Many historians debate whether New Imperialism can be primarily attributed to economic gain (getting resources for cheap at the cost fo underdeveloped nations) or political (becoming the largest power in the world by dominating the most space). The two come hand in hand, and because most countries didn't resist it, it was mainly the US that had to nix one of its political theories to join the race for power that was New Imperialism by abandoning their standard of Isolationism and starting to create colonies themselves. If we were to find an anti-Imperialist political belief that grew in popularity during the late nineteenth century, we would look no further than Marxism, or the idea that the means of production of a society should be owned by the working class, and there should be no ruling class.
Prior to the late-nineteenth century, the US had touted itself as an isolationist country that didn't get involved in issues outside of the land it was trying to claim (what we now know as the continental United States). They didn't accept the concept of Imperialism, which had existed for centuries but most recently was practiced from the 1400s through the early 1800s by countries like France, England, and Spain where they would build colonies and empires in other countries for access to their resources, often by force. America was one of those colonies before it wasn't, and France had claimed Canada and the middle of the US before America became independent as well. The influences are still far-reaching today, and the modern person would be horrified how Imperialist countries treated many of the indigenous populations they reigned over.
While it's objectively hypocritical that the US would pursue the same imperialism they had fought against just over a century earlier, after New Imperialism took off they decided to start claiming countries like Guam, Puerto Rico, and the Philippines as territories. Why would a country so seemingly against foreign rule and "taxation without representation" turn against the very concept it was founded on?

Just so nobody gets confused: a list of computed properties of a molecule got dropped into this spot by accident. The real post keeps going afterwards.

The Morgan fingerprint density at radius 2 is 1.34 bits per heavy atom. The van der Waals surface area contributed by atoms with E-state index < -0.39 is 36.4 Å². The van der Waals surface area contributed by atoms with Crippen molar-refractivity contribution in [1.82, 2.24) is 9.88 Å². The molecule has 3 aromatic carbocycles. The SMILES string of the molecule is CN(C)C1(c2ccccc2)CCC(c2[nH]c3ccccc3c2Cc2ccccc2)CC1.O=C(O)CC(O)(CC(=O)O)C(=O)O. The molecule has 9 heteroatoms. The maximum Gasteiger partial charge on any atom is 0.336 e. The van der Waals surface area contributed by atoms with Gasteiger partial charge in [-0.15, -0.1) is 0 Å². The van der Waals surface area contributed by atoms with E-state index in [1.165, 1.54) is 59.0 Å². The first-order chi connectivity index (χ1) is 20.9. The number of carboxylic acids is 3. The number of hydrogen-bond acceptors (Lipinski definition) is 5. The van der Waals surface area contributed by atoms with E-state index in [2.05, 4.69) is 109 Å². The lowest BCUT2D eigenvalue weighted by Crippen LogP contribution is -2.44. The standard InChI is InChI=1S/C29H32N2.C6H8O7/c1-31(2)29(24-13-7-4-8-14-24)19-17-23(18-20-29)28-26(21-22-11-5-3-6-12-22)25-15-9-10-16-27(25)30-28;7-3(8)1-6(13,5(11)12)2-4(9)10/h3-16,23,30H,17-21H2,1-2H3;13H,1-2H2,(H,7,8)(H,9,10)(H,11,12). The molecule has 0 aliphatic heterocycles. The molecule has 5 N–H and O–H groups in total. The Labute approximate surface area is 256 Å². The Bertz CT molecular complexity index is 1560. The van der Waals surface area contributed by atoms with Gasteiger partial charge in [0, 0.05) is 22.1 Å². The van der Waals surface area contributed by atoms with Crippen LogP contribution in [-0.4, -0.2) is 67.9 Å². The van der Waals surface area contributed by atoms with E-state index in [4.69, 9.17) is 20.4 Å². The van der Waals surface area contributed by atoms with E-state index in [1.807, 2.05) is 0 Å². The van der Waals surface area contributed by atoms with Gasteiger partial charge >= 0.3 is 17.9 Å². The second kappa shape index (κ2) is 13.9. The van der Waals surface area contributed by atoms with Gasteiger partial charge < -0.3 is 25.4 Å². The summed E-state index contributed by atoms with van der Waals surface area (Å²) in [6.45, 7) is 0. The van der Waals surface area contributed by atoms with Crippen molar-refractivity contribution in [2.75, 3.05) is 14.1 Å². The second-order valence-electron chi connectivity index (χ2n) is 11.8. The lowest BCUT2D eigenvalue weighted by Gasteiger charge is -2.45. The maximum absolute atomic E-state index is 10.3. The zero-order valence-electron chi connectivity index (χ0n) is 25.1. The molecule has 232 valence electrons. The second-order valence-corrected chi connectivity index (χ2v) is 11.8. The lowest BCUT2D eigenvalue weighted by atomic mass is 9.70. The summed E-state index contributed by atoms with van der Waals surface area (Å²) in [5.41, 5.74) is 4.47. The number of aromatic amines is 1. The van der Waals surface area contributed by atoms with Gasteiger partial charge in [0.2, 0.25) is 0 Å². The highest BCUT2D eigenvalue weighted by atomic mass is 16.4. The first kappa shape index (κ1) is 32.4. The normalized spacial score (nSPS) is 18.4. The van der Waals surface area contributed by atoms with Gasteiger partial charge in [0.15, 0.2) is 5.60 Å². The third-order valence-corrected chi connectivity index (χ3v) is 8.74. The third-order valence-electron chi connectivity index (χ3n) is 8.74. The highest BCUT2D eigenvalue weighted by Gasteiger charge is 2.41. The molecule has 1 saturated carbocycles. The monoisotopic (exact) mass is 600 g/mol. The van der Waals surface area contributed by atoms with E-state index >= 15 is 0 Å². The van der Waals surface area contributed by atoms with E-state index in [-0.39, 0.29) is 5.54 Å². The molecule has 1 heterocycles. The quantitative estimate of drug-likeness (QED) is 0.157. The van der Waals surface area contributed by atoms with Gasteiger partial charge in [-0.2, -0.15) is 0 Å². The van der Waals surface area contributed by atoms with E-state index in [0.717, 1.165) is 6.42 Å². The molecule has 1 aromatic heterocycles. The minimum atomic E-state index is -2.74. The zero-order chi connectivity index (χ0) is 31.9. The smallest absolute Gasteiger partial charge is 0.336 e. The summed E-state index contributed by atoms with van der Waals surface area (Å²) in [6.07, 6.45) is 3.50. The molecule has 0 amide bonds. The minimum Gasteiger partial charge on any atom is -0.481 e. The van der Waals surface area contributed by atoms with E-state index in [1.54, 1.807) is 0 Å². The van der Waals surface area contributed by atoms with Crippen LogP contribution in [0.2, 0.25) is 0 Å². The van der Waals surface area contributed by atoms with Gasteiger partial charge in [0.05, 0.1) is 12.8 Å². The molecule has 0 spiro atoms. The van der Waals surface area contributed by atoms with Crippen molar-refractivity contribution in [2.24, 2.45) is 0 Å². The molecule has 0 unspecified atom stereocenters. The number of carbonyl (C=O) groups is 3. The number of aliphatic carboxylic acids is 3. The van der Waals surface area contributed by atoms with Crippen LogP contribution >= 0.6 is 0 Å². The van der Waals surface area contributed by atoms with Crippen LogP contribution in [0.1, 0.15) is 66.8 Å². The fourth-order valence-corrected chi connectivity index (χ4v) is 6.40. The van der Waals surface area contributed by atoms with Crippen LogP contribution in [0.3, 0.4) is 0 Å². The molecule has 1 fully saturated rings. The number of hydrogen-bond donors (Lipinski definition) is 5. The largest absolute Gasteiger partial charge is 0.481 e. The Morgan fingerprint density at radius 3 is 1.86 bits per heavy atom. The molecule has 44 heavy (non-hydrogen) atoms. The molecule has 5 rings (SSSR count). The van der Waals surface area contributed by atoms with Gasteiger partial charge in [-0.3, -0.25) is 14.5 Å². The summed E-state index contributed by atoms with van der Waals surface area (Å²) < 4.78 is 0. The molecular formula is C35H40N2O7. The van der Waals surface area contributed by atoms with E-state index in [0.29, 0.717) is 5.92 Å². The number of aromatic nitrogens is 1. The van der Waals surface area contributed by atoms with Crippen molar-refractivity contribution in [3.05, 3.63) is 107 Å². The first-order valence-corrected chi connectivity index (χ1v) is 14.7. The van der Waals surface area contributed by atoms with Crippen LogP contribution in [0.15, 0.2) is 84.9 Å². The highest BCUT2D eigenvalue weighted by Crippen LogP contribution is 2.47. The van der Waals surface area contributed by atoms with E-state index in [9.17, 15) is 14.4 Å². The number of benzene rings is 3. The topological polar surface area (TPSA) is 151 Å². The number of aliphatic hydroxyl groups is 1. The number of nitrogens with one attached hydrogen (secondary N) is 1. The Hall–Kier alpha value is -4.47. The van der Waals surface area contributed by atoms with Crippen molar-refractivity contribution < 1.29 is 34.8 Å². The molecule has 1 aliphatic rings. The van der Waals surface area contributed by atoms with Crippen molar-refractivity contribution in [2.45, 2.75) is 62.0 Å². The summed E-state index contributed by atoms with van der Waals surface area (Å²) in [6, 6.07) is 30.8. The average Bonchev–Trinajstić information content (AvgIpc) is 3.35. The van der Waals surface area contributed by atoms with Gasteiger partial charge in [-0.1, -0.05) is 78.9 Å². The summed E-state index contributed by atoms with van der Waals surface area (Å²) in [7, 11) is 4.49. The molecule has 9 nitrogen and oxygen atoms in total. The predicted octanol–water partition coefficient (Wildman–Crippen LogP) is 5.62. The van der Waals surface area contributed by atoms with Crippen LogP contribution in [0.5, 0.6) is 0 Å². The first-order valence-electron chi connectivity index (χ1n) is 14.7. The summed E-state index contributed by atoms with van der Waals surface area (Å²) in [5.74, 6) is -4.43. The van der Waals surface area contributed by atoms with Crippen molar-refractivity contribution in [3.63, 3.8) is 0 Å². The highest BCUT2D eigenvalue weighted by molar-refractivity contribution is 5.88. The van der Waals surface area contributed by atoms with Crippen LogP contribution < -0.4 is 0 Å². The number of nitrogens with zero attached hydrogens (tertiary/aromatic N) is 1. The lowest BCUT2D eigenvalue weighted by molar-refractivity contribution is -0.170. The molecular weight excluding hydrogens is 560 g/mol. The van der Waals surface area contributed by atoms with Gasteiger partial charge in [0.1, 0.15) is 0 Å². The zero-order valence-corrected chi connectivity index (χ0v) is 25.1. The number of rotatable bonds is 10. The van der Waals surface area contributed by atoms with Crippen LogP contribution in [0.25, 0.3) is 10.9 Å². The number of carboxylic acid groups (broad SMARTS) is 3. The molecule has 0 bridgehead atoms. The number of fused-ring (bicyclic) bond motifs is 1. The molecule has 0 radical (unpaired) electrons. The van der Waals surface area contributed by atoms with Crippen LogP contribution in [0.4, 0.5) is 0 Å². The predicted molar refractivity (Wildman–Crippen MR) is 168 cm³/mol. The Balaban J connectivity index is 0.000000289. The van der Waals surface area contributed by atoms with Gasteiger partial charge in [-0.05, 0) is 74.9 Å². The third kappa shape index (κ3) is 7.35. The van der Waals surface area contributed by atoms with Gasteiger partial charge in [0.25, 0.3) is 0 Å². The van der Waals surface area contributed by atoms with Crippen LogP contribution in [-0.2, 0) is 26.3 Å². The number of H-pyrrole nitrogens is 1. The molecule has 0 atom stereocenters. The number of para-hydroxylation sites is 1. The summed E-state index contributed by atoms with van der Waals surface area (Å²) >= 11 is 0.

Between 1870 and 1890, Britain, France, Germany, and Japan scrambled to seize territory in the underdeveloped world. This was mainly due to an economic crisis in 1873, which pushed these countries to find new ways of maintaining their top spots of power. But it was also enabled by the Industrial Revolution and the new weapons that came from it. With more firepower, these countries could easily dominate tribal lands without getting too involved in them (prior to this the biggest "success" had come from England investing in a rebel group in India to claim the country's resources).
The European and Asian Imperialist forces took over much of Africa and Asia, and the US feared that they would not be considered a significant power if they didn't join in. Basically, the US was getting FOMO so hard that they abandoned their isolationist principles and hopped in on the game. These countries created colonies amongst African and Asian nations, and the lack of morals starts with the idea that colonies always benefit the Imperial power at hand, often while causing political and humanitarian devastation to the land they are using. ECONOMICALLY, these countries practicing Imperialism gained resources (diamonds, gold, rubber, oil, timber, etc.) at little cost to themselves and at a huge cost to the nations they took over.
So economically, the Imperialist countries were thriving and capitalism reigned. In the US, the political climate had been restricted to Isolationism, which is where the politics and economics of the US clashed, with economics coming out on top in the end. The practice of isolationism was not evident in England/France/Germany/Japan however so for those countries, I think the debate is more "why Imperialism over something else." Because Imperialism was not assumed at the time to be a necessary aspect of capitalism, some historians claim that these countries took over underdeveloped nations because war meant power and taking land meant war.
Last but not least, because I know this is a lot of information, Marxism came to fruition in the mid-nineteenth century (1848 specifically), and was extremely anti-capitalist. It was and is a political belief of "power to the people", that the means of production should lie in the hands of the populace, and there should be no ruling class. Imperialism was the opposite, with its mass exploitation and human rights violations. Marxists urged the colonies that were being exploited to revolt, with slogans like "Workers of All Countries, Unite!" and "Oppressed Peoples, Unite!". Politically, Marxism was the antithesis of Imperialism and was the strongest anti-Imperialist belief system at the time. It paved the way for freeing the countries that were oppressed, and made possible many revolutions to come.